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Urban Turkeys Are Wreaking Havoc in Boston

They may attack people they consider “subordinate,” officials say.

Springtime in Boston means swan boats in the Public Gardens, bars blasting WEEI all night, and wild turkeys getting up in your face. Over the past couple of months, the birds have been making themselves known throughout the city, strutting down sidewalks, rushing at pets and people, and generally being hooligans.

It’s gotten so bad, the Boston Globe reports, that the Massachusetts Department of Fisheries and Wildlife has sent out an explanation to residents, along with some safety tips.

“March through May is breeding season for wild turkeys, which means some turkeys may be seen acting aggressively,” the missive begins. In past years, Massachusetts turkeys have formed a gang in Foxborough, made life hell for a Cape Cod mailman, and forcibly attempted to attend Harvard University, among other locally relevant crimes.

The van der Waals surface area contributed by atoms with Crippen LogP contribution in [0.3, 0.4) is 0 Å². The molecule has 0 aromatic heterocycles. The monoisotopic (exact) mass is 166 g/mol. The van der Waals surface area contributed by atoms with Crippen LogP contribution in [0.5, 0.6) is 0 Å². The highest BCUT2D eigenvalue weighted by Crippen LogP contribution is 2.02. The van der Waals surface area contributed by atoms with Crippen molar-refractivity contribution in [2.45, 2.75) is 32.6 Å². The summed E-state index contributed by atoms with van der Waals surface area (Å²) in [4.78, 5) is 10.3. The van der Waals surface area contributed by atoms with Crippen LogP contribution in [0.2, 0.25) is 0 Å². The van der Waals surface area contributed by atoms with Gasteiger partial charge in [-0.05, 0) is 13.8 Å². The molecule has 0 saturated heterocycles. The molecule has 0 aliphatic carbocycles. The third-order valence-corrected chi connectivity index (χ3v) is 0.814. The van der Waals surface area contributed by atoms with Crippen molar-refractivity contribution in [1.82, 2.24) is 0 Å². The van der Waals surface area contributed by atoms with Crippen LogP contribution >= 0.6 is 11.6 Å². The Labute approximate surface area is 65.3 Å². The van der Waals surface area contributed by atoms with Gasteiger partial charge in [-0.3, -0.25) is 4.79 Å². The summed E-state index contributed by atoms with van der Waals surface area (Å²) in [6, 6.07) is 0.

Lovestruck turkeys may also “completely ignore the presence of people.” This second strategy was likely in play on April 6th, when two of the birds crossed six lanes of rush-hour traffic on I-95, forcing cars to swerve around them.

Other times, they just act plain weird. Those turkeys that got caught two-stepping in a circle around a dead cat in early March? Boston turkeys. Experts are still a bit stumped by that one, but think they may have originally been trying to suss out what they saw as a predator, and then got distracted by their own dance.

They also like to charge at shiny things. If they’re attacking something of yours—a motorcycle mirror; a buffed hubcap—it’s probably because they’re angry at their own reflection. This problem can be solved by covering the offending object.

And if it seems like they’re targeting you? “Turkeys may attempt to dominate or attack people that they view as subordinates,” the officials write. Best of luck with that, gentle Beantown soul.

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